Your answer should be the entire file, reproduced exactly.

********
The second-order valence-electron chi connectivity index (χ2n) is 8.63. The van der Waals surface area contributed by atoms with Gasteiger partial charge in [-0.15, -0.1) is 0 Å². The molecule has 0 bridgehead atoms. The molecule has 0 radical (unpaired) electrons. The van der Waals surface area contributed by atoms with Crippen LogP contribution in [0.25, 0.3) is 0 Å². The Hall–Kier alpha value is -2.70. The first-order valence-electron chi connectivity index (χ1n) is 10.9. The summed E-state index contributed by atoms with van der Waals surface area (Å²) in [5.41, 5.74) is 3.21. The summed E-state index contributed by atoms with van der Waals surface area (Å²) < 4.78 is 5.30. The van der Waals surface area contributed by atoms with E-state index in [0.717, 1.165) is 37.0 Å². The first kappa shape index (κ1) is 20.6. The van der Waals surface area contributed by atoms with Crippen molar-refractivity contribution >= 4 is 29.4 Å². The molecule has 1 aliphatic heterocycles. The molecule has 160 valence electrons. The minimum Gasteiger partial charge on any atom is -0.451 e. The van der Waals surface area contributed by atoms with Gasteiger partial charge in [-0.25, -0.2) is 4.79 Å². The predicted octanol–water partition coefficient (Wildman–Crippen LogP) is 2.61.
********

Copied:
The second-order valence-electron chi connectivity index (χ2n) is 8.63. The van der Waals surface area contributed by atoms with Gasteiger partial charge in [-0.15, -0.1) is 0 Å². The molecule has 0 bridgehead atoms. The molecule has 0 radical (unpaired) electrons. The van der Waals surface area contributed by atoms with Crippen LogP contribution in [0.25, 0.3) is 0 Å². The Hall–Kier alpha value is -2.70. The first-order valence-electron chi connectivity index (χ1n) is 10.9. The summed E-state index contributed by atoms with van der Waals surface area (Å²) in [5.41, 5.74) is 3.21. The summed E-state index contributed by atoms with van der Waals surface area (Å²) < 4.78 is 5.30. The van der Waals surface area contributed by atoms with E-state index in [0.717, 1.165) is 37.0 Å². The first kappa shape index (κ1) is 20.6. The van der Waals surface area contributed by atoms with Crippen molar-refractivity contribution >= 4 is 29.4 Å². The molecule has 1 aliphatic heterocycles. The molecule has 160 valence electrons. The minimum Gasteiger partial charge on any atom is -0.451 e. The van der Waals surface area contributed by atoms with Gasteiger partial charge in [-0.25, -0.2) is 4.79 Å². The predicted octanol–water partition coefficient (Wildman–Crippen LogP) is 2.61.